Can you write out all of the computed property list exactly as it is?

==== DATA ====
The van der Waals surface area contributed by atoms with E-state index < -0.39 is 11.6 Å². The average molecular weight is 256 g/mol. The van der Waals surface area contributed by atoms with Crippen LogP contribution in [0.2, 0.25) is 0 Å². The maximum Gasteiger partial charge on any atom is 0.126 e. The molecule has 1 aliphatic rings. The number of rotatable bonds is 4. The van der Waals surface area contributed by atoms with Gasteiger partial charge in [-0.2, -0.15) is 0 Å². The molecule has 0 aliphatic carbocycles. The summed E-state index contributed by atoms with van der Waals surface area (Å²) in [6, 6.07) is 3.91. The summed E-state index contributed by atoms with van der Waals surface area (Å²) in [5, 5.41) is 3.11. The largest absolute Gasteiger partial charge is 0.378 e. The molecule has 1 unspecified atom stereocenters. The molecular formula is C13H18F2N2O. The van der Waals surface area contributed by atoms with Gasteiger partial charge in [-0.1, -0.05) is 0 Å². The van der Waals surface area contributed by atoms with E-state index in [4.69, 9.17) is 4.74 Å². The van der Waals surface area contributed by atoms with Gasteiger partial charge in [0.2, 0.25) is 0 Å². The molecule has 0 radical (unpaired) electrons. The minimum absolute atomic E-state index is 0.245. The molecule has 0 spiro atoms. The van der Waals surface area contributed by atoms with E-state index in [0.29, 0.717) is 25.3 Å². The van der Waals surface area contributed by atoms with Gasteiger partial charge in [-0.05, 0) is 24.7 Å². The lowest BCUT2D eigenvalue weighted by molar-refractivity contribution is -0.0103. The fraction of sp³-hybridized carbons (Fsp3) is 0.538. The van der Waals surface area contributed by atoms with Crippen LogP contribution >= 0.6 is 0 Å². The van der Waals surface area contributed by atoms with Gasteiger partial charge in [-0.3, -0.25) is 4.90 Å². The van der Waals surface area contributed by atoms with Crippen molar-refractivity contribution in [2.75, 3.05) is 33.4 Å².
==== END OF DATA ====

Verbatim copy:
The van der Waals surface area contributed by atoms with E-state index < -0.39 is 11.6 Å². The average molecular weight is 256 g/mol. The van der Waals surface area contributed by atoms with Crippen LogP contribution in [0.2, 0.25) is 0 Å². The maximum Gasteiger partial charge on any atom is 0.126 e. The molecule has 1 aliphatic rings. The number of rotatable bonds is 4. The van der Waals surface area contributed by atoms with Gasteiger partial charge in [-0.2, -0.15) is 0 Å². The molecule has 0 aliphatic carbocycles. The summed E-state index contributed by atoms with van der Waals surface area (Å²) in [6, 6.07) is 3.91. The summed E-state index contributed by atoms with van der Waals surface area (Å²) in [5, 5.41) is 3.11. The largest absolute Gasteiger partial charge is 0.378 e. The molecule has 1 unspecified atom stereocenters. The molecular formula is C13H18F2N2O. The van der Waals surface area contributed by atoms with Gasteiger partial charge in [-0.1, -0.05) is 0 Å². The van der Waals surface area contributed by atoms with E-state index in [4.69, 9.17) is 4.74 Å². The van der Waals surface area contributed by atoms with Gasteiger partial charge in [0.2, 0.25) is 0 Å². The molecule has 0 radical (unpaired) electrons. The minimum absolute atomic E-state index is 0.245. The molecule has 0 spiro atoms. The van der Waals surface area contributed by atoms with E-state index in [0.29, 0.717) is 25.3 Å². The van der Waals surface area contributed by atoms with Gasteiger partial charge in [-0.05, 0) is 24.7 Å². The lowest BCUT2D eigenvalue weighted by molar-refractivity contribution is -0.0103. The fraction of sp³-hybridized carbons (Fsp3) is 0.538. The van der Waals surface area contributed by atoms with Crippen LogP contribution >= 0.6 is 0 Å². The van der Waals surface area contributed by atoms with Gasteiger partial charge in [-0.3, -0.25) is 4.90 Å². The van der Waals surface area contributed by atoms with Crippen molar-refractivity contribution in [2.75, 3.05) is 33.4 Å².